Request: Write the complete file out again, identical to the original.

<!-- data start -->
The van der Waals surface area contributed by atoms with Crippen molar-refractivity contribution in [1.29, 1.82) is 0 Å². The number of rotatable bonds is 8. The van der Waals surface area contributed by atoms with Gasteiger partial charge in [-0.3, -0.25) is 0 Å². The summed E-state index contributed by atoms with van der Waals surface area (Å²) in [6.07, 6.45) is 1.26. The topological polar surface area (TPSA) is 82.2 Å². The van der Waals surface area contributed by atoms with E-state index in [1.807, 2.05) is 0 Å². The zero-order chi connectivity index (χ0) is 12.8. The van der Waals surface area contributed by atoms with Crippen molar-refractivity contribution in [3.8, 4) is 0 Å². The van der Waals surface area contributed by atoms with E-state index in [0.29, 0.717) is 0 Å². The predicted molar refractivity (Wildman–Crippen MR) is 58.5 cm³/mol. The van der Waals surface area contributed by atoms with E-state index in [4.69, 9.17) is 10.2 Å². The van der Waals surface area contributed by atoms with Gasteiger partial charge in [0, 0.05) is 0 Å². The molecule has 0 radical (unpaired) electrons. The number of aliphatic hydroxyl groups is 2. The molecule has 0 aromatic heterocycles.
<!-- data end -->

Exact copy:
The van der Waals surface area contributed by atoms with Crippen molar-refractivity contribution in [1.29, 1.82) is 0 Å². The number of rotatable bonds is 8. The van der Waals surface area contributed by atoms with Gasteiger partial charge in [-0.3, -0.25) is 0 Å². The summed E-state index contributed by atoms with van der Waals surface area (Å²) in [6.07, 6.45) is 1.26. The topological polar surface area (TPSA) is 82.2 Å². The van der Waals surface area contributed by atoms with E-state index in [1.807, 2.05) is 0 Å². The zero-order chi connectivity index (χ0) is 12.8. The van der Waals surface area contributed by atoms with Crippen molar-refractivity contribution in [3.8, 4) is 0 Å². The van der Waals surface area contributed by atoms with E-state index in [0.29, 0.717) is 0 Å². The predicted molar refractivity (Wildman–Crippen MR) is 58.5 cm³/mol. The van der Waals surface area contributed by atoms with E-state index in [4.69, 9.17) is 10.2 Å². The van der Waals surface area contributed by atoms with Gasteiger partial charge in [0, 0.05) is 0 Å². The molecule has 0 radical (unpaired) electrons. The number of aliphatic hydroxyl groups is 2. The molecule has 0 aromatic heterocycles.